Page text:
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NEWS
December 4, 2010
This is in response to Mike Antonovich's Nov. 24 letter "Not the proper time for a bag ban. " You wrote: "This is not the appropriate time in our efforts to clean up the environment ... " Really? When exactly is the appropriate time then? I believe we should have banned the plastic bag eons ago. In fact, we probably never should have started allowing plastic bags to be used. "Educating our residents on the harm of illegally disposing their plastic bags can be effective," you go on to say. Again, I say really?
NEWS
By Alene Tchekmedyian, alene.tchekmedyian@latimes.com | August 27, 2013
Burbank residents are being asked to weigh in on a plan to implement a citywide ban on plastic bags. The Burbank Green Alliance and the Natural Resources Defense Council are co-hosting a community forum Wednesday to discuss plastic pollution and get residents' opinions on implementing a bag ban in Burbank. POLL: Should Burbank ban plastic bags? Featured speaker will be Ferris Kawar, recycling specialist for the Burbank Recycle Center, who plans to share information about the city's efforts to move the bag ban forward.
NEWS
By Alene Tchekmedyian, alene.tchekmedyian@latimes.com | August 30, 2013
Local green groups hosted a community forum Wednesday to discuss the environmental and economic benefits of banning plastic bags in Burbank , with critics arguing that a ban would strip consumers of the convenience and freedom to shop with the bags, which they often reuse or recycle. The Burbank City Council is slated to decide next month whether to pursue a plastic bag ban, which would likely impact roughly 130 stores, 20 of which are retailers with buildings larger than 10,000 square feet, said Ferris Kawar, recycling specialist at the Burbank Recycle Center.
NEWS
By Bryan Mahoney | September 4, 2013
I get the default reaction to Burbank's soon-to-be-proposed ban on plastic shopping bags. I understand the warnings of "nanny state" and "Big Brother. " This is the right reaction in a democracy where government should fear the people and not the other way around. What I don't understand is the vehement adherence to this belief regardless of facts, especially on the subject of plastic grocery bags and the multi-angle method around which local groups are trying to reduce plastics' environmental impact.
NEWS
By Jeremy Oberstein | October 15, 2008
BURBANK — Proponents of banning plastic bags and Styrofoam in Burbank found an ally Tuesday, as the City Council asked staff members to move forward with a plan detailing ways to eliminate the environmental irritants. The plan, brought forward by Recycling Coordinator Kreigh Hampel, includes further educational outreach to businesses and a promise to support future state legislation — should any be enacted in Sacramento next year. “We’re not talking about a ban tonight, just education,” Hampel said at the meeting.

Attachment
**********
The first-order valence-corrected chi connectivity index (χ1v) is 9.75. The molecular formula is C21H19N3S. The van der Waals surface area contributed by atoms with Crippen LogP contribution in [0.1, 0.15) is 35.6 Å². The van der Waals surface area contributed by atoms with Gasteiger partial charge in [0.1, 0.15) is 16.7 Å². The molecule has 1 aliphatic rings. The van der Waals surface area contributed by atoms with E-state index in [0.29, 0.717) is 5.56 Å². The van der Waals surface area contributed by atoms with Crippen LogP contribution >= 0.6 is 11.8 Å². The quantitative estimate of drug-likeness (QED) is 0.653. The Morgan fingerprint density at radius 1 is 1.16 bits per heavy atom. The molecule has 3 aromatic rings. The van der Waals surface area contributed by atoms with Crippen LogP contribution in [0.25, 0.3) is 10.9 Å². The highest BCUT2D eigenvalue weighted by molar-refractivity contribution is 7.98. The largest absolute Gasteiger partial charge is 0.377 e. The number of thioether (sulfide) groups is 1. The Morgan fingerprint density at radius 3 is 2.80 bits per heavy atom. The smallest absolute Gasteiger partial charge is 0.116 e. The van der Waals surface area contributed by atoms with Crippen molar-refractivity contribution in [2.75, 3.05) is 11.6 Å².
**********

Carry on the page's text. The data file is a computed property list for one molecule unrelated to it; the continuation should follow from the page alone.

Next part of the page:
NEWS
By Gretchen Meier, gretchen.meier@latimes.com | February 8, 2011
Flair Cleaners in Burbank has over the past year successfully asked customers to get their clothes naked — that is without all the plastic wrapping and other packaging. In an effort to reduce waste, more than 30% of the customers at Flair now ask for their clothes naked, said store manager Ron Roscoe. Flair Cleaners at 337 N. Pass Ave. already uses biodegradable plastic bags to hang freshly cleaned garments, but it wants customers to ditch plastic completely. Last week the store gave away a free reusable dry-cleaning bag to everyone who came in with two or more items to be cleaned.
NEWS
December 1, 2010
Once again the 30-plus-year windbag, Los Angeles County Supervisor Mike Antonovich, gets published in the Burbank Leader in his ongoing effort to make it 40 or more years at the public trough ("Not the proper time for a bag ban," Nov. 24). A while back, someone gave me some reusable bags. I use them all the time now — easier and more comfortable to handle, hold my groceries better, and don't cut into my fingers as plastic bags do. I am 76 years old. Come on seniors, get interested in new and innovative things, especially if they help the environment.
FEATURES
By Jeremy Oberstein | December 21, 2008
BURBANK — Fiona Soukup, a 45-year-old South African native with two young children, long ago eschewed using single-use plastic bags while shopping. For Americans, though, transferring from plastic to reusable bags is just starting to take hold. That challenge was illustrated Thursday in Burbank, when city workers fanned out at retail outlets across the city to educate shoppers on the environmental dangers of plastic bags. Employees with the city’s recycling center also handed out 2,500 green and brown reusable bags while asking consumers to talk on video about their transformation away from plastic during the second annual Day Without a Bag. “I think it’s awesome,” said Soukup, who now lives in Santa Clarita.
NEWS
By Jeremy Oberstein | October 18, 2008
BURBANK — Proponents of banning plastic bags and Styrofoam in Burbank found an ally Tuesday, as the City Council asked staff members to move forward with a plan detailing ways to eliminate the environmental irritants. The plan, brought forward by Recycling Coordinator Kreigh Hampel, includes further educational outreach to businesses and a promise to support future state legislation — should any be enacted in Sacramento next year. “We’re not talking about a ban tonight, just education,” Hampel said at the meeting.